Why and How the World Trade Organization Must Promote Environmental Protection

By Stenzel, Paulette L. | Duke Environmental Law & Policy Forum, Fall 2002 | Go to article overview

Why and How the World Trade Organization Must Promote Environmental Protection


Stenzel, Paulette L., Duke Environmental Law & Policy Forum


I. INTRODUCTION TO THE WTO AND ENVIRONMENTAL PROTECTION

Recently, the World Trade Organization (WTO), World Bank, International Monetary Fund (IMF), and Group of Eight (G8) (1) have become targets for major protests in cities around the world because they promote globalization of trade and, therefore, problems resulting from such trade. Environmentalists blame the WTO for the negative environmental effects of international trade. In response, businesspeople and the WTO's leaders assert that the mission of the WTO is to promote trade; they say that it is not the WTO's duty to protect the environment. Thus, the WTO and its member nations face at least two core questions. Should the WTO be held responsible for environmental protection? If so, what should the WTO do?

These questions cannot be ignored, because citizens around the world are articulating serious concerns about the negative effects of trade globalization, including, but not limited to, its effects on the environment, workers, and consumers. Environmental activists, labor representatives, consumer advocates, and citizens of underdeveloped countries are frustrated because the WTO's leaders are not chosen through democratic processes and its decision-making processes are closed to most citizens. Additionally, activists believe that their concerns are being ignored by the WTO. Therefore, feeling unheard and ignored, activists have taken their complaints into the streets, gaining the world's attention through the news media. In 1999, protests at the third Ministerial of the WTO in Seattle, Washington brought the meeting to a halt. (2) In mid-April 2000, protests in Washington, D.C. disrupted the annual meeting of the IMF and the International Bank for Reconstruction and Development (IBRD or World Bank).

Following the Seattle and Washington, D.C. protests, Brent Blackwelder, president of Friends of the Earth, said,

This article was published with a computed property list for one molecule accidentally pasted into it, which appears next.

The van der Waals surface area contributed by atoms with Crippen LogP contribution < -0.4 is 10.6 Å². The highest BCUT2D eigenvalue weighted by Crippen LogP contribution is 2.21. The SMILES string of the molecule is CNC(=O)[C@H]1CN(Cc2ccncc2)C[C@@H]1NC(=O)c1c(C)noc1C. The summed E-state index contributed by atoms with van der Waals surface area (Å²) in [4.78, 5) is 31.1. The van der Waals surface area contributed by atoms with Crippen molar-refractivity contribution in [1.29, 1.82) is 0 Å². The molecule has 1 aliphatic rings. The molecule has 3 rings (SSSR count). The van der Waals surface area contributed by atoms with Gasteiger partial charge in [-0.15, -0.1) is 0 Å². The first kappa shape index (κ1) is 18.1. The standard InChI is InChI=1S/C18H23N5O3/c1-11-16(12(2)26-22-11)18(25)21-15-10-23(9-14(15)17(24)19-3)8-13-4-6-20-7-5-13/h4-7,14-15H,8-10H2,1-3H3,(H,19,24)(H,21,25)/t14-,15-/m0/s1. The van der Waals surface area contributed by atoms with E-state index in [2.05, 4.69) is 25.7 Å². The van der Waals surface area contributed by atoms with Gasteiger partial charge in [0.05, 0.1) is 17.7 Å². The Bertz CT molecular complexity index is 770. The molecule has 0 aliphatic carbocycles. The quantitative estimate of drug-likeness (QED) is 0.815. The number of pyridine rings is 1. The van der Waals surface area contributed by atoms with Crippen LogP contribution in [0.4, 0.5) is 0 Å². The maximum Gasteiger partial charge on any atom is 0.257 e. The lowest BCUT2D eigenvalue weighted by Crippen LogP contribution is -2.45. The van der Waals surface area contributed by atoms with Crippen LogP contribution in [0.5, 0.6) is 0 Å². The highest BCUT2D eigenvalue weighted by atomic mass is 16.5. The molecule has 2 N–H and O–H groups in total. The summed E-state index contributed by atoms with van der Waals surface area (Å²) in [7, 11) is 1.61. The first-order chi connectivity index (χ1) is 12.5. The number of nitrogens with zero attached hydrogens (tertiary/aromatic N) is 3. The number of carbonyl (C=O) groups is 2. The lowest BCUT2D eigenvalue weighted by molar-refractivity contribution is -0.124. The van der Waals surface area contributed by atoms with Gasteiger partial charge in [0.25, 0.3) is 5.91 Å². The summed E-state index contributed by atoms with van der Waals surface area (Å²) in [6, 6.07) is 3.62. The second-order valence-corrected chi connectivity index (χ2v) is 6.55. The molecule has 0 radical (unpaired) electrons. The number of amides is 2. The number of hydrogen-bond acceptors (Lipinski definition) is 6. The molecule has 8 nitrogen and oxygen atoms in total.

The huge demonstrations in Seattle and Washington provided a 
   clear signal to the international globalization institutions 
   that if they keep trying to do business as usual, 
   they're going to encounter an ever-growing storm of 
   protest.... People are not going to stand 
   by and see their communities and their quality of life 
   degraded by distant corporate powers. (3) 

Yet, the protests continue. (4) On July 20, 2001 as many as 100,000 people marched in Genoa, Italy at the G8 Summit. Confrontations between police and protesters resulted in one person dead and nearly 500 injured. (5) In reaction, protests against the brutality of the Italian police were held the next day in the United Kingdom, Italy, Canada, France, Germany, Greece, Mexico, Spain, and several other nations. (6)

It is important to note that those who engaged in violence constituted a minority among the marchers in Genoa. Moreover, some groups, such as the environmental organization Friends of the Earth, stayed away from Genoa because of the prospect of violence. Other protests have been notably peaceable. For example, in 1998 at a G8 meeting in Birmingham, England, protesters sang hymns and made speeches calling for debt reduction for poor nations. (7) In November 2001, a meeting of IMF and World Bank delegates was held in Ottawa, Canada. (8) At the meeting, about 2,000-4,000 protesters voiced their concerns in a "largely peaceful" manner, and those who engaged in vandalism were quietly arrested without violent confrontations with the police. (9)

Protests were also planned for fourth Ministerial of the WTO that was to be held in Doha, Qatar in November of 2001. (10) But, in the wake of the terrorism of September 11, security for the event was extremely tight. (11) Qatari authorities told about 300 nongovernmental organizations (NGOs) that they could only send one representative each. (12) Ultimately fewer than 200 representatives of environmental, labor, and other groups were granted visas by the Qatar government.

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